Articles

Prospect Theory for joint time and money consequences in risk and ambiguity

E. KEMEL, C. PARASCHIV

Transportation Research Part B: Methodological

2013, n°56, pp.81-95

Départements : Economie et Sciences de la décision, GREGHEC (CNRS)

Mots clés : Prospect theory; Risk; Ambiguity; Multi attribute decisions; Real incentives; Time

http://www.sciencedirect.com/science/article/pii/S0191261513001227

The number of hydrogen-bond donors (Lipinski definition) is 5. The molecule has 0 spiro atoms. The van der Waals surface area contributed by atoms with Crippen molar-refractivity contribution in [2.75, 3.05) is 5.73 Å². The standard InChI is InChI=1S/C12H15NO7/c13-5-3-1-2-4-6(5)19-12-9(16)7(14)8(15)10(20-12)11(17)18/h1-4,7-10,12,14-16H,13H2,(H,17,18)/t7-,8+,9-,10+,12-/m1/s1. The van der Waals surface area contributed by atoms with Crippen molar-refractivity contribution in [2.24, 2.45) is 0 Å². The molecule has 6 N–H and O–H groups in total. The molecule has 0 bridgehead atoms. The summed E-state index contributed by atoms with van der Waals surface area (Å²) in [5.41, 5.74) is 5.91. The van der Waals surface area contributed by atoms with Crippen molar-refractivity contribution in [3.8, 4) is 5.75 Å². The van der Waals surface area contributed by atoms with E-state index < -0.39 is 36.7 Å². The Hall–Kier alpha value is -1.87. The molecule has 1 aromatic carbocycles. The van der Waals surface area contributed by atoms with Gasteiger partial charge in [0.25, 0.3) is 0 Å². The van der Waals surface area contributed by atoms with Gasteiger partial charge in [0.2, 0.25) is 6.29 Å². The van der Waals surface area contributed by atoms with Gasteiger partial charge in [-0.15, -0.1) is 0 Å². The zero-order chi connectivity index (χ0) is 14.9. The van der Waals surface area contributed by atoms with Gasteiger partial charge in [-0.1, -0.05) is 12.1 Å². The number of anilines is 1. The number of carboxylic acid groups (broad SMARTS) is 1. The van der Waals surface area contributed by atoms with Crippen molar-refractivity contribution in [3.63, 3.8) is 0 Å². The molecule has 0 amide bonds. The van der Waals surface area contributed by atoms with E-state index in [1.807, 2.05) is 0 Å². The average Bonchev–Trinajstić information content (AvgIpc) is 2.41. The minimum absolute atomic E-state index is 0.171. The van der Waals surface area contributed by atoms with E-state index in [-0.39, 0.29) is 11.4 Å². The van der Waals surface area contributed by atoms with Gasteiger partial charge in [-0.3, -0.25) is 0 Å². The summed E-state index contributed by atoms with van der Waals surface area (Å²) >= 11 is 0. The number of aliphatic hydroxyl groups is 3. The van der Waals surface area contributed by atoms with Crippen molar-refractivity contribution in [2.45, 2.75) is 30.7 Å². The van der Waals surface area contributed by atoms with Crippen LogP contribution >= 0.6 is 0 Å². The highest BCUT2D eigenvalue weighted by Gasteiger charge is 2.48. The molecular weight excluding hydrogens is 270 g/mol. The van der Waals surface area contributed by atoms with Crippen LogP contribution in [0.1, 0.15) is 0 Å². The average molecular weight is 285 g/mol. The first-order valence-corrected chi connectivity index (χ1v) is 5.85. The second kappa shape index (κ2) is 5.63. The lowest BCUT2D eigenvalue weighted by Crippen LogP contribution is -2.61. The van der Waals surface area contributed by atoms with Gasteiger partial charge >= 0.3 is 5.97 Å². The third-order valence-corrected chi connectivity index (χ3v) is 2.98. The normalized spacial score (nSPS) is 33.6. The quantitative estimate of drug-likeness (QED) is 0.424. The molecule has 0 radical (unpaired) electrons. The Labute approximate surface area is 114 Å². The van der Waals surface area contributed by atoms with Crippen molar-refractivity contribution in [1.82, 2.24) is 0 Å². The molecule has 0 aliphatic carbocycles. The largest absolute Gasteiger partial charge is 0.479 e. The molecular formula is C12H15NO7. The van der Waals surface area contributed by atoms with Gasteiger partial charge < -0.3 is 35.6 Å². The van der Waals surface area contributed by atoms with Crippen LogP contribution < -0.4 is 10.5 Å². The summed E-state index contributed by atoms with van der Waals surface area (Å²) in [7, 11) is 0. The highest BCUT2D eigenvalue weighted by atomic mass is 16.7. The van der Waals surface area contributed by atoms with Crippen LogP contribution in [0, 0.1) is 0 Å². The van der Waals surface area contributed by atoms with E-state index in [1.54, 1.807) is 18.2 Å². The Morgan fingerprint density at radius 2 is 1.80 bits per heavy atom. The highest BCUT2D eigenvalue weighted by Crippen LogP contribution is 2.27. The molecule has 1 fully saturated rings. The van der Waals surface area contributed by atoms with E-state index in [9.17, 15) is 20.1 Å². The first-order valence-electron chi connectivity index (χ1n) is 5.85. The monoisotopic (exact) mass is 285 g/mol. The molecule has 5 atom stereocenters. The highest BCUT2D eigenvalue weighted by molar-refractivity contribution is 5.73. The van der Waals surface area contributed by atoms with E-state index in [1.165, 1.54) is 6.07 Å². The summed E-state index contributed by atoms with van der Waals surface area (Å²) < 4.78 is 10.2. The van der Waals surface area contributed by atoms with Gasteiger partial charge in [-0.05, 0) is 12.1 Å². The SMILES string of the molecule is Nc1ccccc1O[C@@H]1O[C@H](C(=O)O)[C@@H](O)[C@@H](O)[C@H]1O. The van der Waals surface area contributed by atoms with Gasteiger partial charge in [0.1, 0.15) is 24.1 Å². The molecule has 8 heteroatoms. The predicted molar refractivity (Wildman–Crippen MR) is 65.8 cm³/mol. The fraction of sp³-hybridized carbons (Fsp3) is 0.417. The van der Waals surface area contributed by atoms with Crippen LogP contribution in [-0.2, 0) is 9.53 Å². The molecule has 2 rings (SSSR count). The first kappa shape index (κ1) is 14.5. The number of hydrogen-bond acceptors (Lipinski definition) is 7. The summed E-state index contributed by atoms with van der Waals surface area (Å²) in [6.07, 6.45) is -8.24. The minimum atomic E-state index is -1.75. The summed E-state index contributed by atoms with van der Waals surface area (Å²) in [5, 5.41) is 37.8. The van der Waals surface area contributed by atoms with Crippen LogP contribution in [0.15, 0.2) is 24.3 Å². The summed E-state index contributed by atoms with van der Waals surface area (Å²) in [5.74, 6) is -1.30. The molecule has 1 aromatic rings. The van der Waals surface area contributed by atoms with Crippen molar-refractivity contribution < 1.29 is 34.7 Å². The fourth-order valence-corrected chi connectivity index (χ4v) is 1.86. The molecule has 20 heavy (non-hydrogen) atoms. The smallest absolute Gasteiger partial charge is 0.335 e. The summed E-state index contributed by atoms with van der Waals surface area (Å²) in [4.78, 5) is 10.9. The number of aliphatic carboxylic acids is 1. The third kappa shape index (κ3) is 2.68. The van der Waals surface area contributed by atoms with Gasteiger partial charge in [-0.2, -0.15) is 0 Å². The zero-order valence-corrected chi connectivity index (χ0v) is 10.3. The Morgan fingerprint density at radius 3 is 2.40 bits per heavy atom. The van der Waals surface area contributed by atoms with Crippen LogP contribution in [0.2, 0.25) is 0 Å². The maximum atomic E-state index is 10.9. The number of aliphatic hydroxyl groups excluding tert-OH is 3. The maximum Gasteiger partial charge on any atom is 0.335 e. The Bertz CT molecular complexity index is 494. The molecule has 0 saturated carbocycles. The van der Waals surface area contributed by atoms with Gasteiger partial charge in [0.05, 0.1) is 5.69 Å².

Transport users face complex decisions. Not only are the consequences of their choices uncertain, but they generally involve several attributes, such as time and money. Time-money tradeoffs have been studied in depth in transport economics, and research is now paying increasing attention to the role of uncertainty and information in transport decisions. This paper aims to measure the impact of uncertainty and information on multi-attribute decisions using Prospect Theory. In doing so, the study makes two contributions to transportation literature: one methodological and the other empirical. First, we propose a fast and tractable method for measuring Prospect Theory parameters that capture attitudes towards probabilities (probability weighting function) and attitudes towards losses (loss aversion). The elicitation method does not require the elicitation of the utility function. This makes it particularly suitable in complex multi-attribute decisions where the shape of the utility function is unknown. Second, we present the results of an experiment that uses the proposed method to measure, at the individual level, probability weighting in decisions involving joint time and money consequences in two decision contexts: risk (where probabilities are given) and ambiguity (where the probability distribution is unknown). An experimental setup that exposes subjects to real gains and losses for money and time has been built for this purpose. We observe inverse S-shaped probability weighting and loss aversion for risk. Probability weighting is even more pronounced in ambiguity, where subjects do not have precise information about the probability distribution. We explain how these results and the analysis of ambiguity attitudes in general can offer a better understanding of travelers’ route or transport mode choices


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